The Royal Agricultural University (RAU) has appointed six new independent members to its Governing Council.
The new members are Hugh Baker; Wilfred Emmanuel-Jones; Joy Lo Dico; Jason Makepeace; David Morgan; and Sue Pritchard.
They will join other existing Council members Bob Branson, Dr. Catherine MacKenzie, Neil Scott and Susan Steer, as well as RAU vice-chancellor Peter McCaffery, staff governor Phil Hudson and a student governor who is yet to be elected.
The new team of governors will work with the RAU’s Executive Group to guide the University in fulfilling its role as a leading educator, researcher and solution-finder at a time of unprecedented change and opportunity for farming, food production, rural land use and enterprises.
The Council meetings will be chaired by Dame Fiona Reynolds, alongside newly appointed deputy chair Kim Frost.
“This is a stellar team and, together with the existing governors, we have a vital job to do. I’m delighted to welcome them all to be part of the RAU," said Dame Fiona.
Meet the new RAU Governing Council members
Hugh Baker is a property and business consultant, and an RAU alumnus, having completed the Postgraduate in Rural Estate Management course in 1993.
"Having been a student at what was then the Royal Agricultural College, some time ago now, and having had the benefit of the opportunities that the qualification gave me, it felt like the right time to give something back to ensure that future generations have the same chances as I did," he said.
In 2004, Baker established Hub Rural, a property and business consultancy focused on typically larger and complex agri-food businesses and landowners, across the UK.
Today, he spends most of his time in trustee, chair, and non-exec roles within client businesses, whilst keeping his hand in with a range of agency, professional and business consultancy activity.
Wilfred Emmanuel-Jones is one of Britain's only black farmers. He was born in Jamaica, but raised in inner-city Birmingham.
Emmanuel-Jones worked as a chef and a producer/director for the BBC before founding a food and drink marketing - which he was awarded an Honorary Doctorate for - agency in London.
“Joining the RAU’s Governing Council is a huge honour for me," he said.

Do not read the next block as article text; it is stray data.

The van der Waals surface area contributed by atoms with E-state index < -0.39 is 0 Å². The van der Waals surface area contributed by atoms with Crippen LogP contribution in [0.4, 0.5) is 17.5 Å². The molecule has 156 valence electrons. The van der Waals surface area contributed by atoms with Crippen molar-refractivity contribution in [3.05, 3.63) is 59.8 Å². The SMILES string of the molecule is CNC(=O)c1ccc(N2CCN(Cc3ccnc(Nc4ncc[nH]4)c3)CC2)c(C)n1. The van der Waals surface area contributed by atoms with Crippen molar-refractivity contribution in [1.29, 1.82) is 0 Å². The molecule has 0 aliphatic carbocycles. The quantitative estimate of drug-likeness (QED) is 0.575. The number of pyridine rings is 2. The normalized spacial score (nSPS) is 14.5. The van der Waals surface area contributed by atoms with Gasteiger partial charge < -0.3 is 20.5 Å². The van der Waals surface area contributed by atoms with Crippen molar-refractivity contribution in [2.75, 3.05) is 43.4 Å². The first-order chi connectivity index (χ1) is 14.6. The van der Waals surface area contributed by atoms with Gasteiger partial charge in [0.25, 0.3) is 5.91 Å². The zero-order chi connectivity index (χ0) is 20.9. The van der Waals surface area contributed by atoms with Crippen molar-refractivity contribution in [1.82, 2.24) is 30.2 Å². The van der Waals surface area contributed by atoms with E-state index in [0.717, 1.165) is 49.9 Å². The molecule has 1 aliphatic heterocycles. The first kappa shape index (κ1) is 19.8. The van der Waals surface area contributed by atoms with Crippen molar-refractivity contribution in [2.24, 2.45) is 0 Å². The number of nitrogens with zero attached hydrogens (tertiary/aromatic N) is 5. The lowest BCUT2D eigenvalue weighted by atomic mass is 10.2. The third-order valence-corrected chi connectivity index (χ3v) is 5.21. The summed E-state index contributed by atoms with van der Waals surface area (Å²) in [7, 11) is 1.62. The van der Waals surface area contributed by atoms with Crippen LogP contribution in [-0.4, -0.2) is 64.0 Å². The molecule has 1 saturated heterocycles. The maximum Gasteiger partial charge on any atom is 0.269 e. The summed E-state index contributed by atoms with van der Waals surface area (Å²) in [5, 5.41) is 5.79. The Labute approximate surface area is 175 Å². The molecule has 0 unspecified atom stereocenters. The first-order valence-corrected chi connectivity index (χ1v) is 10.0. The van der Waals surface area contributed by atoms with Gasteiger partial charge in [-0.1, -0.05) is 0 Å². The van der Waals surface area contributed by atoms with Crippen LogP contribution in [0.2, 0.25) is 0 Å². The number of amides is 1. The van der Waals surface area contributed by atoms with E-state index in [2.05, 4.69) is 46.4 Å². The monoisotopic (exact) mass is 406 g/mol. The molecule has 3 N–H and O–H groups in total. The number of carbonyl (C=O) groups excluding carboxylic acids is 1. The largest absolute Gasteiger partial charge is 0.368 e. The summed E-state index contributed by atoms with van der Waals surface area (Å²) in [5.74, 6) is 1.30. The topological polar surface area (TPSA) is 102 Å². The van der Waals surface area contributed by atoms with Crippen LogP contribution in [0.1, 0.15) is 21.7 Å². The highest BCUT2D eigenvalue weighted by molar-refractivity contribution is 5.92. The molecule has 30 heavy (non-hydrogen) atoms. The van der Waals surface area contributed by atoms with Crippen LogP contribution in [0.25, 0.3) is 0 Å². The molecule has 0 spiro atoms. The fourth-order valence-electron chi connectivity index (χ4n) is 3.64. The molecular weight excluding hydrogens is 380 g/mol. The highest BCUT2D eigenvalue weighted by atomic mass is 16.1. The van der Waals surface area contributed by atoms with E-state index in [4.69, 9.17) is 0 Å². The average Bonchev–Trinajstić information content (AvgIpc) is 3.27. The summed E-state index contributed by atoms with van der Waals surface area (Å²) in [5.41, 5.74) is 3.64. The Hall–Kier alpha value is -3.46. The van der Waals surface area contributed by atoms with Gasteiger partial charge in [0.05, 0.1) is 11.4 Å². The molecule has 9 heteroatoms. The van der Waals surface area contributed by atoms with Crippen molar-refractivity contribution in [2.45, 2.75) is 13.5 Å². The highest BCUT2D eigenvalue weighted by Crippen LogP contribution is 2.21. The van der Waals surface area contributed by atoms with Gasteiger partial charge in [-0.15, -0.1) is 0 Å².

“As one of Britain’s only black farmers, my role as Governor will allow me to bring more diversity to the British agricultural industry but also to attract new, fresh blood to it.
"Our farmers are the lifeblood of British agriculture and I’m fiercely passionate about educating and attracting young people to the industry.
"My own love for farming began as a boy on my father’s allotment - this sparked the dream of running my own farm which has since grown beyond anything I could have imagined.”
In 2000, Wilfred fulfilled a lifelong ambition when he bought a small farm in Devon which inspired him to develop and launch his own food brand 'The Black Farmer'. He has published two books and, in 2019, set up The Hatchery, an incubator scheme for fledgling brands.
Wilfred was awarded an MBE for services to farming in the 2020 New Year’s Honours List.
Joy Lo Dico
Joy Lo Dico is a columnist for the Financial Times, where she writes about life and culture with a focus on reactions to the ecological crisis. Lo Dico is also an owner of Voltaire's Wood, a 120ac project to restore and revive a semi-ancient natural woodland through the involvement of people with nature.
Previously, Joy was an executive editor of the London Evening Standard and also founded Trouble, the talks club for women. She currently also sits on Purpose Union's Climate Council and divides her time between London and Stroud.
Jason Makepeace is a director at the UK Health Security Agency, where he leads a team designing and delivering the future of community and local public health services, including responses to emerging environmental threats.
He is a digital advisor to the board of Plan UK and Access Social Care, and a Government and charities advisor to Cheltenham’s Golden Valley Development and CyNam startup community.
David Morgan is an independent agricultural consultant with over 40 years in the industry. He has lived and worked in Europe, South America, North America and Asia.
David, who has an MA in Agricultural and Forestry Sciences from Oxford University, has been the Global Head of Seeds and Biotechnology for Bayer Crop Science as well as Regional Head Asia Pacific and Regional Head North America for Syngenta, and latterly Global Head of the Vegetables and Specialty Crops business of Syngenta.
“Having spent my entire career in agriculture, I am honoured to support the world-renowned work of the RAU in guiding the next generation of agriculturalists to fulfil their full potential," said Morgan.
"I hope that my global experience and understanding of the vital role of technological development in agriculture will contribute to the continued success of the RAU.”
Sue Pritchard is chief executive of the independent charity, the Food, Farming, and Countryside Commission (FFCC).
She also farms a Soil Association accredited organic livestock farm in Monmouthshire, with a focus on farming for conservation, breeding Hereford cattle, Jacob sheep and Suffolk horses.
Before FFCC, Sue worked in leadership, strategy, culture, and change, with a portfolio career as a consultant and coach, a researcher, and writer, and non-executive, including non-executive director and then chair of a Local Health Board in Wales.
Sue sits on several academic advisory boards and is also a Trustee of Black Mountains College and CoFarm Foundation.